60 ticks made 1 minute. 60 minutes turned into an hour. 24 hours turned into a day.

Someone decided to house time in watches for Man to glance at occasionally, through the course of the day. These novelties were initially seen in Circular shapes. A compartment resembling a Zero, housing time, for eternity.

Watches soon evolved, with other shapes jostling for man’s attention. Squares, Rectangles, Parallelograms, Hexagons, Octagons and other members of the Even-Sided Geometric Shapes club, all competed with the Circle for Man’s rare attentions. The Triangle and the Pentagon had to be content with guest appearances, quietly making way for the more powerful Even-Sideds who hogged the limelight.

It seemed Nature danced to the tune of Even.

Mathematics tried to bat for the lot of the Odd. This endeavour though, turned out to be only partly successful. When numbers came into existence, those that could be divided evenly, with odd exceptions, were named Composites (so an 8 which could be ripped into 2 x 4, 4 x 2, 8 x 1, 1 x 8 was stamped a Composite). Those fortunates, which withstood the scissors of division-by-the-evens were grandly named Primes. 1, one of the most useful numbers to Man, felt pride at owning the title of being neither a Prime nor a Composite.

Unfortunately, Primes were clunky, unwieldy characters, feared by most people, who had great trouble handling them in daily mental mathematics. The fastest way to successfully end a game of mental warfare was to pose a multiplication of the Primes, ironically involving Even digits (‘37 x 53, you!”).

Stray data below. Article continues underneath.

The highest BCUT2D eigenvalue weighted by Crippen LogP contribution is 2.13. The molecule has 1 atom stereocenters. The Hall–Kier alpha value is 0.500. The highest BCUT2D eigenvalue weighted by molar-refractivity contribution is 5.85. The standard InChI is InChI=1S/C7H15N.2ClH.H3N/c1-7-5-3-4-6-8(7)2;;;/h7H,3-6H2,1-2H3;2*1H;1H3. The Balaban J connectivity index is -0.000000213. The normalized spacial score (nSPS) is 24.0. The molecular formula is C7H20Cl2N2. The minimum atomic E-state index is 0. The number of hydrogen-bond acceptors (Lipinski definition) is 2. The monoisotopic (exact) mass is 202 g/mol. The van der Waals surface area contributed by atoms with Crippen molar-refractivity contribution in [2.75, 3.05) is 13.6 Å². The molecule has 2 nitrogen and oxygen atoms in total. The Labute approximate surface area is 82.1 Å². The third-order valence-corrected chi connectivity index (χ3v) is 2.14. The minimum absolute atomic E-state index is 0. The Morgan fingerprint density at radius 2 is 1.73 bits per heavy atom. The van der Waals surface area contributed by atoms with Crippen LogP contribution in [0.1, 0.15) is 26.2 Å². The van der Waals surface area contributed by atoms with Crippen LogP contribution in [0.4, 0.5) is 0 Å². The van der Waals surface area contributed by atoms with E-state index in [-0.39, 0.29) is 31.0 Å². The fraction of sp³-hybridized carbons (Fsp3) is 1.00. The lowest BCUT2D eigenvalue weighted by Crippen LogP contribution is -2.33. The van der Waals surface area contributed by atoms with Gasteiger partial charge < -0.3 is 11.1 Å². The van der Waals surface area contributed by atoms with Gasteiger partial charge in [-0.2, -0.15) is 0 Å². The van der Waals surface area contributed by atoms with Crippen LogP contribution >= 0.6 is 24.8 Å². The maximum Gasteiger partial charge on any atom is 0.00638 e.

The world of Multiplication further tilted the scales in favour of Even. Kids found that only when Odd was crossed with Odd, was the result Odd. Attempts at crossing an Even with an Odd, or an Even with an Even, ended in a victory for Even.

Mathematically assaulted kids found merriment in a game of picking the Odd one out. Oddly, Even as Odd was regularly singled out, few admired the ostracised gentleman.

Elsewhere in the field of astronomy, the solar system played host to 9 planets, till recently. One fine day, a bunch of astronomers decided that Pluto was unfit for Planet Society, unceremoniously ejecting it from the League. The poor chap can yet be seen rolling around the sun forlornly as an outsider, both intergalactically and socially, leaving the planet family happily inhabited with Even members.

Away from the world of science, Man found succour in the pleasantly cheerless world of social networking. Even was discovered lurking here, too, in the form of the Character Limit.

Odd was seen as a mark of the weird, a symbol of incongruity, irregularity, non-conformity; while Even was a paragon of symmetry and general goodness. In the epic battle of Even and Odd, Even emerged inoddinately successful.

There were a few who found the unspoken fascination with everything Even, a little Odd to digest.

They were picked off in the game of Odd one out.